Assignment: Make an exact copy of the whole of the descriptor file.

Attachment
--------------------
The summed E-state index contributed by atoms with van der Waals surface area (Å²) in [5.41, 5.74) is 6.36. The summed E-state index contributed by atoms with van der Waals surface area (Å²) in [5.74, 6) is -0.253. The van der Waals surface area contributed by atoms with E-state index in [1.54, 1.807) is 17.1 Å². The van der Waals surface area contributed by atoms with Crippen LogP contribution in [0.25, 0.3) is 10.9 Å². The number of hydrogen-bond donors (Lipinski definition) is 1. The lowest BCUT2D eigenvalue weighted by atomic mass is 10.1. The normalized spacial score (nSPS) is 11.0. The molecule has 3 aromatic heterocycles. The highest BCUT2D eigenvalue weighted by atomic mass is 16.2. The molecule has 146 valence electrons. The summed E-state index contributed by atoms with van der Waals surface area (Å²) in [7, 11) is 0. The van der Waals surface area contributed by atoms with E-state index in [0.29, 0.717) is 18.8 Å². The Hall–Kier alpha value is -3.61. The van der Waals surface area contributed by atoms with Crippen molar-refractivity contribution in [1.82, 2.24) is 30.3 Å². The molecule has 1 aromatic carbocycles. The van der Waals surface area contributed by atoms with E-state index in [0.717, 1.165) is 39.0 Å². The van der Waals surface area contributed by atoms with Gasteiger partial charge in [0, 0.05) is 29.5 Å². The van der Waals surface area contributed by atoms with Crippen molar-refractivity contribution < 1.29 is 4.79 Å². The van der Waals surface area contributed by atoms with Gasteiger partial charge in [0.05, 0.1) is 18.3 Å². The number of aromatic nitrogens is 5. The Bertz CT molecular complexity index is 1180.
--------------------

The summed E-state index contributed by atoms with van der Waals surface area (Å²) in [5.41, 5.74) is 6.36. The summed E-state index contributed by atoms with van der Waals surface area (Å²) in [5.74, 6) is -0.253. The van der Waals surface area contributed by atoms with E-state index in [1.54, 1.807) is 17.1 Å². The van der Waals surface area contributed by atoms with Crippen LogP contribution in [0.25, 0.3) is 10.9 Å². The number of hydrogen-bond donors (Lipinski definition) is 1. The lowest BCUT2D eigenvalue weighted by atomic mass is 10.1. The normalized spacial score (nSPS) is 11.0. The molecule has 3 aromatic heterocycles. The highest BCUT2D eigenvalue weighted by atomic mass is 16.2. The molecule has 146 valence electrons. The summed E-state index contributed by atoms with van der Waals surface area (Å²) in [7, 11) is 0. The van der Waals surface area contributed by atoms with E-state index in [0.29, 0.717) is 18.8 Å². The Hall–Kier alpha value is -3.61. The van der Waals surface area contributed by atoms with Crippen molar-refractivity contribution in [1.82, 2.24) is 30.3 Å². The molecule has 1 aromatic carbocycles. The van der Waals surface area contributed by atoms with E-state index in [0.717, 1.165) is 39.0 Å². The van der Waals surface area contributed by atoms with Gasteiger partial charge in [0, 0.05) is 29.5 Å². The van der Waals surface area contributed by atoms with Crippen molar-refractivity contribution < 1.29 is 4.79 Å². The van der Waals surface area contributed by atoms with Gasteiger partial charge in [0.05, 0.1) is 18.3 Å². The number of aromatic nitrogens is 5. The Bertz CT molecular complexity index is 1180.